Phenotypic plasticity of tufted capuchin monkeys (genus Sapajus) phase 2: investigating the effect of anthropogenic change of habitat




Geography and Geosciences


Citation of Original Publication


Attribution-NonCommercial-NoDerivs 3.0 United States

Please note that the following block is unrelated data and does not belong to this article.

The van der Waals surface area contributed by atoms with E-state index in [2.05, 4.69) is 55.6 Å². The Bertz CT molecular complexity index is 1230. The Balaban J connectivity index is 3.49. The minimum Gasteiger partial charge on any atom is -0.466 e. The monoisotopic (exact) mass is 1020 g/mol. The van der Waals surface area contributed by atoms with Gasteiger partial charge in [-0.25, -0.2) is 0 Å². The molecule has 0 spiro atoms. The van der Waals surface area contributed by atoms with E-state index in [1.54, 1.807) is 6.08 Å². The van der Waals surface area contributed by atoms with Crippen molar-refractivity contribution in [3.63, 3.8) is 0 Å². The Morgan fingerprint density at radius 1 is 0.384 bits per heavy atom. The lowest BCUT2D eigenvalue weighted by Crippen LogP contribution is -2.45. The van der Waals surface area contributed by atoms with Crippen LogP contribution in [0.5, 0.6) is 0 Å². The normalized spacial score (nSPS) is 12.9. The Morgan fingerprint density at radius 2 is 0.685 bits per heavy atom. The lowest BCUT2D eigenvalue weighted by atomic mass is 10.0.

Over the last century, the natural habitats of many animal species have drastically and rapidly changed due to anthropogenic actions. The differential resilience of species to such anthropogenic habitat alteration is hypothetically a function of phenotypic plasticity, that could allow for rapid adjustments to the changing environment. However, a fundamental research question is to understand whether 1) rapid induced anthropogenic action can promote behavioral diversity and innovation, and thus increase behavioral diversity; or alternatively whether 2) animal phenotypic plasticity is limited by rapid environmental anthropogenic change, thus decreasing behavioral diversity (even in resilient species – due to the costs of plasticity and/or greater predictability/less environmental diversity). This project aims to investigate the relationship between behavioral plasticity and primate adaptability and resilience to rapidly changing environments. Our model is the neotropical primate genus Sapajus, known as the robust capuchin monkey. We will continue the research on primate development in three long-term studied populations/species, Sapajus nigritus at Carlos Botelho State Park (PECB), SP, S. libidinosus at Fazenda Boa Vista (FBV), PI, and S. xanthosternos in the UNA Biological Reserve (UNA), BA, and we will include two more populations of each species: S. nigritus in Águas da Prata State Park, SP and in the Urugua-í-Foerster Biological Corridor and in the Yacutinga Reserve, Misiones, Argentina; S. libidinosus in the Brasília National Park, DF and in the Barreirinhas mangrove, MA; S. xanthosternos in the district of Santa Rosa de Lima, MG and in the State Park of Lapa Grande, Montes Claros, MG. The execution of a set of nine objectives will contribute to advance the frontiers of knowledge about the evolution of phenotypic plasticity in three ways. First, under the contemporary theoretical perspective of the extended synthesis of evolution, we will expand the previous project to investigate the contribution of plasticity and genetic diversification to phenotypic diversity. Second, we will investigate whether plasticity affects evolutionary processes and whether the context of accelerated environmental change can increase or reduce plasticity. The recent scenario of anthropization of habitats occupied by their populations offers a unique opportunity for the development of this project. Third, by investigating the relationship between environmental anthropization and variation in phenotypic plasticity and genetic diversity, we will contribute to understanding resilience. In line with the One Health concept, in addition to understanding how organisms react to anthropic environmental changes, scientists must share their discoveries with society and build, with the local communities, interventions aimed at promoting a healthier environment for all organisms. Therefore, we will investigate the human/Sapajus interactions in different locations, working together with local communities that have different involvement with animals to support strategies for the conservation and management of non-human species, including conflict reduction and the promotion of co-existence between human communities and wildlife. This project accords with the research priorities for the conservation of the genus Sapajus recommended by the Capuchin Action Network. This project involves a network of international collaboration among Brazilian researchers from USP, UFABC, UNB, UNIMONTES and researchers from USA at the University of California--Los Angeles(Institute for Society and Genetics), Kansas City University (Medicine and Biosciences), and Salisbury University (Department of Geography and Geosciences); European researchers, from the Institute of Science and Cognition in Rome, Italy and The French National Centre for Scientific Research (CNRS); and a researcher at CONICET, Argentina; and a researcher at the National Autonomous University of Mexico (UNAM).